Wednesday, 31 December 2014

2014 in Review Family Style

2014 brought many changes to our family and farm.

Chad joined a punk band, got his Permaculture Design Certification, and quit his corporate job to farm full time. (He is NOT unemployed, he is self employed, CEO of our farm. It really bugs me that folks keep saying he is jobless. Haters.)

Lily took pottery, started piano lessons, chopped all her hair off to a hair cut she has wanted since she was 2, and really matured into her own right as an artist.

Holly danced. She danced and danced some more. She danced through chores, through church, and through the pastures. She walks in a dancing hop. Dance is everything to her right now.

Isaac learned to walk last year, but this year he learned to run, to jump, and to spin! He got his own cat. He bottle fed a lamb and a piglet. He explored caves and language.

I took my camera with me everywhere. I wrote. I submitted. I published. I took my own writing seriously.

There were tears of loss and love. There was death on the farm. There was new life. Flooding. Fighting. Forgiving. Because of the things we have fought for our farm continues to grow and change and thrive. We were held up by our friends more than we held others up. We scrabbled. We took time to swing on the porch swing. We took time to hang the porch swing and create a margin in our life that allows for this quiet time that we build our relationships instead of hauling hay bales and digging holes and chasing livestock, though we did plenty of that too. Perhaps too much. Damn fences.

This was our 2014.

2015? We have bigger things planned.  You'll see.

A Look Back, Travel 2014

 Ossabaw Island was my first adventure in 2014. This was way, way out of my comfort zone. I made every excuse I could to talk myself out of it. A wonderful group of friends and a select few family members kept me on the path to go to this.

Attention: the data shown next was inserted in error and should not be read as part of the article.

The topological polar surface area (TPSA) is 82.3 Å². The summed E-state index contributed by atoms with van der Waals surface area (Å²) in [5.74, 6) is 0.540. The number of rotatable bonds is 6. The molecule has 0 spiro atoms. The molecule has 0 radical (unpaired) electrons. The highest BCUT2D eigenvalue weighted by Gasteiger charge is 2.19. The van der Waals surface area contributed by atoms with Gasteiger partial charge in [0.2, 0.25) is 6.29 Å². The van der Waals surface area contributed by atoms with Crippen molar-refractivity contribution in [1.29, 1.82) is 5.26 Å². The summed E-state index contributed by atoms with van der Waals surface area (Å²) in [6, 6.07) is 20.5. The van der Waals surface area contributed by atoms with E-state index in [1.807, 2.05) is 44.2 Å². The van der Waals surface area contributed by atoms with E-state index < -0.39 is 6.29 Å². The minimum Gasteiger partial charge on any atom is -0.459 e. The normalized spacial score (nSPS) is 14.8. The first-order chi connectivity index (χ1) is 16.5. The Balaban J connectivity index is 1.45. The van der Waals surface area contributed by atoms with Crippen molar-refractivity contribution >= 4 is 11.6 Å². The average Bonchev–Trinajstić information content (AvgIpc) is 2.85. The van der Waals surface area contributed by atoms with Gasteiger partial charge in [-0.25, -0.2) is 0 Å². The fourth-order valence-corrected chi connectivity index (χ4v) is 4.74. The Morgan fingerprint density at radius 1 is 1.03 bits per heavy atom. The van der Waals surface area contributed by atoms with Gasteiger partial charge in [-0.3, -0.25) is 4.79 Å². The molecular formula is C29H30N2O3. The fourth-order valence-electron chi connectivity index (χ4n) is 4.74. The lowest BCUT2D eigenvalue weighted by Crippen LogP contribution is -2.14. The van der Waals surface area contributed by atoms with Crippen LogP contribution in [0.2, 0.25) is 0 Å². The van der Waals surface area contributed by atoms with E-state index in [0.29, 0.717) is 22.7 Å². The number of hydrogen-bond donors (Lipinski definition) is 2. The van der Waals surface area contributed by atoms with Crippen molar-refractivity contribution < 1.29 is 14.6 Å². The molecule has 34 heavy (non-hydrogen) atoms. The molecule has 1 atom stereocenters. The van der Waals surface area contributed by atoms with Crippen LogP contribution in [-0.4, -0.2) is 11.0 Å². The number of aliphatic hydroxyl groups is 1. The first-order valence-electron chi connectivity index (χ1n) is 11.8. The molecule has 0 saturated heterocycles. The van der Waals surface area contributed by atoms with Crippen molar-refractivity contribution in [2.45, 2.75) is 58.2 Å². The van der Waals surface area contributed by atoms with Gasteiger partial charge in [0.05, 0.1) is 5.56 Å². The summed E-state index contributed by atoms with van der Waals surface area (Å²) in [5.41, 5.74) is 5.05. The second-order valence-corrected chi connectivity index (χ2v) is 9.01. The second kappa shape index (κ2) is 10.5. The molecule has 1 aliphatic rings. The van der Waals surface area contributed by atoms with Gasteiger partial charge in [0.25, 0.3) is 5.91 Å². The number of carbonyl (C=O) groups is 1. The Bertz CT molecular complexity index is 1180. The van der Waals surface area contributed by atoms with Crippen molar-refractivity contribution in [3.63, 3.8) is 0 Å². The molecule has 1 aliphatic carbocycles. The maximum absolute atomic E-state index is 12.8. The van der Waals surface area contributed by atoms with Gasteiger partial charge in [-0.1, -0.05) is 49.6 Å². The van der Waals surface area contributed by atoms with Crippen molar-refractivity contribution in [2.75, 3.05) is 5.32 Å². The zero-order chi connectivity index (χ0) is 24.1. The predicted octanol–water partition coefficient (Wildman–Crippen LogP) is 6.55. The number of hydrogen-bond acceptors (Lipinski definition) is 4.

What was this? This was a writer's retreat, sure, but it was also a returning to poetry, to writing, to taking myself seriously, to finding out who I am now that I have children and years of experience under my belt.

I took a bus. I saw the country through the highways. I also experienced helplessness and poverty in ways that shook me to my core. I arrived on the island and the quiet and the spiritual quality of the wilderness brought me home. It was from this place that took heed. 

I have more to write about this experience, but I blogged it live here: Ossawbaw.

Next up: Rio, Wisconsin. Madison Area Permaculture Convergence. This year Chad took a certification course for Permaculture design and we shifted our farm goals to meet this design theory. I had been pushing towards Permaculture since we bought the farm and my friend Sabbath first used the word in conversation with me, my curiosity and discovery led me to embrace it. Convincing Chad was another challenge all together.  He finished his design certification work, attended a week long work shop at Versaland, and then he really wanted me to attend this weekend in Wisconsin. Only he wanted me to go alone or with friends. Nope. I wanted to go together, as a couple.

He said yes.